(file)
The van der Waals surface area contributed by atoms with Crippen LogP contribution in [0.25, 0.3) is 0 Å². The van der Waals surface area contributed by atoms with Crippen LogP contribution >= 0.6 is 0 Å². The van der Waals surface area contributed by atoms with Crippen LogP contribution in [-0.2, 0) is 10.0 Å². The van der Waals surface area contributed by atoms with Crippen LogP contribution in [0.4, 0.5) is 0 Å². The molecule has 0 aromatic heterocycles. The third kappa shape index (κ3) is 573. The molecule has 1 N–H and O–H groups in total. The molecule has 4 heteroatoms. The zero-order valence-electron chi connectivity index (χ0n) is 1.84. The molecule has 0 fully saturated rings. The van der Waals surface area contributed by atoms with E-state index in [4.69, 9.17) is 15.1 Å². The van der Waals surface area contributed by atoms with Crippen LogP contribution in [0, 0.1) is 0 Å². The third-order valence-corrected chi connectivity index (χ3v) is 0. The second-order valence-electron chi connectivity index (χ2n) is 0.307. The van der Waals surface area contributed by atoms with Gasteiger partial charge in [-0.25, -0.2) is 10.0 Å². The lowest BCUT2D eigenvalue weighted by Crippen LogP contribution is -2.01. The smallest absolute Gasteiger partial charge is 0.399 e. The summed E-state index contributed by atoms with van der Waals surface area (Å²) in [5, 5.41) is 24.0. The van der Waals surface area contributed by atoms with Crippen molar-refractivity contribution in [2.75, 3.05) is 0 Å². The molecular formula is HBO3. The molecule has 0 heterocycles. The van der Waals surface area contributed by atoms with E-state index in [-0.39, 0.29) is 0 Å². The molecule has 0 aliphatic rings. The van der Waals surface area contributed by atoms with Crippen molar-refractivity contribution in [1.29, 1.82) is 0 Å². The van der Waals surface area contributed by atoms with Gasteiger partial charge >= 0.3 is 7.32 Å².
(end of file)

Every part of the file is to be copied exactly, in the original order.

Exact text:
The van der Waals surface area contributed by atoms with Crippen LogP contribution in [0.25, 0.3) is 0 Å². The van der Waals surface area contributed by atoms with Crippen LogP contribution >= 0.6 is 0 Å². The van der Waals surface area contributed by atoms with Crippen LogP contribution in [-0.2, 0) is 10.0 Å². The van der Waals surface area contributed by atoms with Crippen LogP contribution in [0.4, 0.5) is 0 Å². The molecule has 0 aromatic heterocycles. The third kappa shape index (κ3) is 573. The molecule has 1 N–H and O–H groups in total. The molecule has 4 heteroatoms. The zero-order valence-electron chi connectivity index (χ0n) is 1.84. The molecule has 0 fully saturated rings. The van der Waals surface area contributed by atoms with E-state index in [4.69, 9.17) is 15.1 Å². The van der Waals surface area contributed by atoms with Crippen LogP contribution in [0, 0.1) is 0 Å². The third-order valence-corrected chi connectivity index (χ3v) is 0. The second-order valence-electron chi connectivity index (χ2n) is 0.307. The van der Waals surface area contributed by atoms with Gasteiger partial charge in [-0.25, -0.2) is 10.0 Å². The lowest BCUT2D eigenvalue weighted by Crippen LogP contribution is -2.01. The smallest absolute Gasteiger partial charge is 0.399 e. The summed E-state index contributed by atoms with van der Waals surface area (Å²) in [5, 5.41) is 24.0. The van der Waals surface area contributed by atoms with Crippen molar-refractivity contribution in [2.75, 3.05) is 0 Å². The molecular formula is HBO3. The molecule has 0 heterocycles. The van der Waals surface area contributed by atoms with E-state index in [-0.39, 0.29) is 0 Å². The molecule has 0 aliphatic rings. The van der Waals surface area contributed by atoms with Crippen molar-refractivity contribution in [1.29, 1.82) is 0 Å². The van der Waals surface area contributed by atoms with Gasteiger partial charge >= 0.3 is 7.32 Å².